In Rhinestone Beaver Peep Show (1980) triptych, the plaster cast of a pliant woman yields before the voyeuristic viewer, while in The Pool Hall (1993), a headless woman with splayed legs straddles a corner of a pool table surrounded by men with antlers and a mask taking shots around her vagina: an exploration of the brutal masculine gaze that positions the woman as an anonymous object of consumption. The Jesus Corner (1982-3) plays host to misfits who live on the margins; while it is a reference to the motley band of anti-establishment crew who live as outcasts like Christ and his disciples, it is ultimately, an ironic declaration of institutionalised religion’s divisive power.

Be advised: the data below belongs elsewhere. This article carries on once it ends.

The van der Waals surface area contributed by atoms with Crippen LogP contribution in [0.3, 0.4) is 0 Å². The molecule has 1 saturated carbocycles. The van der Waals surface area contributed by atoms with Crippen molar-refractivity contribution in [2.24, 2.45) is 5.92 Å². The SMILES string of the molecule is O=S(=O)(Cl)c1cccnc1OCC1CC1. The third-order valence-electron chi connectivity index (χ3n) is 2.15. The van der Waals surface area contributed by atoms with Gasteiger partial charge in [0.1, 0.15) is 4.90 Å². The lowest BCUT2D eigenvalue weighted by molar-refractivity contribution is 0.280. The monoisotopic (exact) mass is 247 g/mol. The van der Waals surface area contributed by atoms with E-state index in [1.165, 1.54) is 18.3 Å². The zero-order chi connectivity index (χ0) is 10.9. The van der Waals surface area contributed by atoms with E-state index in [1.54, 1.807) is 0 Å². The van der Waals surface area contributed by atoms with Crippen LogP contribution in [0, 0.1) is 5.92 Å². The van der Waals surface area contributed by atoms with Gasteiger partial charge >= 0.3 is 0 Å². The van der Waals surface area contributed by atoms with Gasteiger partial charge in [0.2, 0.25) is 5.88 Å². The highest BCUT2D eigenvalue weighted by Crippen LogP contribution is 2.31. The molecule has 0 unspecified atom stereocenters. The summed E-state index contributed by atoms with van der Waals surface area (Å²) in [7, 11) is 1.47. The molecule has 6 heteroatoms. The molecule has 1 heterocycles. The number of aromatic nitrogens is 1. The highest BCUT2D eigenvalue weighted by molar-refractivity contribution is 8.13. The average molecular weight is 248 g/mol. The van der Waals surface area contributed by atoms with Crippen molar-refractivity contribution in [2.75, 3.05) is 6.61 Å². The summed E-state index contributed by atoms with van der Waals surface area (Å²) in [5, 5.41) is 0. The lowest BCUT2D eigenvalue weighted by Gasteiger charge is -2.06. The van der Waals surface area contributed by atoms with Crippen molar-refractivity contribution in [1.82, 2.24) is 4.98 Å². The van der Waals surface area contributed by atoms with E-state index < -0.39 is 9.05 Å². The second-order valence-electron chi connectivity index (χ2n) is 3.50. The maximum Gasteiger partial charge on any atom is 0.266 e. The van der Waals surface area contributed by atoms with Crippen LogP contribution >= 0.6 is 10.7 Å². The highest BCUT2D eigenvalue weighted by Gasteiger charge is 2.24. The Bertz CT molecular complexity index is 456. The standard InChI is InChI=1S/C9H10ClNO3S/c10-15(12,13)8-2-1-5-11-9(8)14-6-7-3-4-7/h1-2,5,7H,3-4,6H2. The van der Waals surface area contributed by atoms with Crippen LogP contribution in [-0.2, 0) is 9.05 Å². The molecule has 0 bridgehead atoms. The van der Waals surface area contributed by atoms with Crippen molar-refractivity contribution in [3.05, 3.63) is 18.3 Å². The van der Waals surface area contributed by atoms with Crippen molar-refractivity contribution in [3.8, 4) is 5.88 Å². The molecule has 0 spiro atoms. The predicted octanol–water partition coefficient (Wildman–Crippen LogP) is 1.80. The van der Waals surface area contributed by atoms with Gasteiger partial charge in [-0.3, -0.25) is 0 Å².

Giving material expression to Kienholz’s uncompromising vision is the sheer number of found objects scavenged from junkyards and flea markets used to assemble his installations, a concept that was unthinkable in his day and age. It was a novel but viable method of sourcing: exponentially increasing consumption made for interesting trash; the more junk material there was to sift through and acquire, the more complex his assemblages also became. Discarded scraps that were symbolic of Western consumer culture – car parts, pieces of furniture, toy soldiers, cigarettes, signs and flags – inevitably found their way into his creations surrounded by other castaways, lending their protesting voices which, combined, produce a chorus of acrimony and pleading. The allegorical Ozymandias Parade (1985) could very well encapsulate this creative process and its subsequent scale of production; it is a sprawling tableau that swiftly strips Shelley’s evocative tale of an ancient statue languishing in the sands by presenting the subjugating tyranny of latter-day rulers in the form of the president who dangles from his white horse, surrounded by an impotent army of fools and helpless tax-payers who have been fleeced of their last cent.